“Little B’s Poem” on Spotify

B.E. Taylor, Who Found Niche in Holiday Music

“What Child is This?” Live at Heinz Hall-Video

I shouldn’t be surprised. Much of my career has been spent in retail, where every day of the year is spent anticipating, planning for or fretting about holiday sales. But looking at the Nielsen 2015 U.S. Music Year-End Report, I was still surprised to learn that the Holiday/Seasonal category accounts for more total music sales (digital, physical and streaming combined) than either jazz or classical.

So it’s no surprise, I guess, that artists, from Elvis to Nick Lowe, have found room for a holiday album or two in their catalogs. It would be a missed opportunity, after all.

B.E. Taylor made holiday music an even larger part of his career. Four of the eight albums on his website are holiday-themed. His concerts in Southwestern Pennsylvania, West Virginia and Ohio drew over 40,000 fans a year, including two-night sold-out performances at both Pittsburgh’s Heinz Hall and Wheeling’s Capitol Music Hall. PBS aired his Christmas concerts during fundraising periods.

But Christmas music wasn’t Taylor’s only accomplishment. With his band B.E. Taylor Group, he came to fame with a 1984 rock hit, “Vitamin L,” which made it to #6 on the Billboard Hot 100. The Pittsburgh Ballet Theatre commissioned him for a live performance of his love ballads. And Marvin Hamlisch and the Pittsburgh Symphony Pops joined him in a live performance of his patriotic album One Nation Under God.

Taylor (March 18, 1951-August 7, 2016) was born in Aliquippa, PA, but lived for the past 30 years in my hometown of Wheeling, WV.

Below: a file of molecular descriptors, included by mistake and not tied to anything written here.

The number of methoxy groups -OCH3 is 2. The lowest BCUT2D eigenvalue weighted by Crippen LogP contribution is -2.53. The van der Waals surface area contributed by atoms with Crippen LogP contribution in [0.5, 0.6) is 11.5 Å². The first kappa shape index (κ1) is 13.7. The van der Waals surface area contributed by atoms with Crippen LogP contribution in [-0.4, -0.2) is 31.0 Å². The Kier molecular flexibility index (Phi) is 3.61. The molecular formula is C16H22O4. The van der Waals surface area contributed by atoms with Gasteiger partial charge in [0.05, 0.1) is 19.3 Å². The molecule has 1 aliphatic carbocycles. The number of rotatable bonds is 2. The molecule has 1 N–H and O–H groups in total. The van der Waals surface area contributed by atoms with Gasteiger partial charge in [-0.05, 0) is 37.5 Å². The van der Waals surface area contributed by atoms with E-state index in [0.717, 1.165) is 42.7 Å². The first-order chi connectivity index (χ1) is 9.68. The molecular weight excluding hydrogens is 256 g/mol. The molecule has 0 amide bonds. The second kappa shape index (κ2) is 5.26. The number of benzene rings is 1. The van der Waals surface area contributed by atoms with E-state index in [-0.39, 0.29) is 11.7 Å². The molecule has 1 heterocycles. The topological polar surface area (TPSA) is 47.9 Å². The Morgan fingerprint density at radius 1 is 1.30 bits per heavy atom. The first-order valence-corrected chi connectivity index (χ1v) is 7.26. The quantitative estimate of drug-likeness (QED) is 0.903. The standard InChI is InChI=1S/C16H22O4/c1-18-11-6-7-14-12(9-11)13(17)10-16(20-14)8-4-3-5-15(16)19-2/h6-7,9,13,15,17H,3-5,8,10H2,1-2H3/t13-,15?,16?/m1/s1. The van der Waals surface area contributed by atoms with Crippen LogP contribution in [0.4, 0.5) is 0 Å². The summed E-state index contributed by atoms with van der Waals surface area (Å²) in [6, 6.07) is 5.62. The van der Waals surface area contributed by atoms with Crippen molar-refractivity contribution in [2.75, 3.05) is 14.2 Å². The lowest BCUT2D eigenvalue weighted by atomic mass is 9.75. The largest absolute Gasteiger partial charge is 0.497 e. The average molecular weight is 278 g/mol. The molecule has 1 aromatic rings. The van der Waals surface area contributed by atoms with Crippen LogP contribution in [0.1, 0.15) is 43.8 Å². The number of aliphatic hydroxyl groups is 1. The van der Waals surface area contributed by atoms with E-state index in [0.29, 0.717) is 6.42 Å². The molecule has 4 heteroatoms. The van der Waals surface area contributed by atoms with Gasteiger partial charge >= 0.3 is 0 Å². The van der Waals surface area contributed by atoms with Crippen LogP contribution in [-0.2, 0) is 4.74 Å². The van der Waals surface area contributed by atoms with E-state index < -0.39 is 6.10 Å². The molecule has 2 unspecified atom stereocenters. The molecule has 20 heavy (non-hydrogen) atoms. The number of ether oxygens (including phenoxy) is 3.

“Mary’s Boy Child” on Spotify

Glenn Yarbrough, Had Hit With “Baby The Rain Must Fall

With The Limeliters (1963)-Video

 

I remember Glenn Yarbrough from his mid-60s solo hit, “Baby The Rain Must Fall,” the title track of the Steve McQueen-Lee Remick movie of the same name. The movie was a commercial and critical flop, but Yarbrough’s recording was not, making it to #12 on the Billboard Hot 100 List in 1965. (And it’s still bouncing around in my brain 50 years later.)

Before this, he had already tasted success with The Limeliters, a folk group formed in 1959. Yarbrough, a guitarist and tenor, and Alex Hassilev, a bassist and bass-baritone, were performing together at Hollywood’s Cosmo Alley nightclub, where they were seen by Lou Gottlieb, a composer, arranger and newly-minted musicology PhD. He suggested they join up and make some demos for The Kingston Trio, but they liked their own output so much, they decided to go it alone as a trio.

Before long they had a string of well-received albums, TV appearances and as many as 310 live performances a year.

Yarbrough (January 12, 1930-August 11, 2016) also collaborated with pop-poet Rod McKuen. Among their projects were  The Lonely Things and Glenn Yarbrough Sings the Rod McKuen Songbook.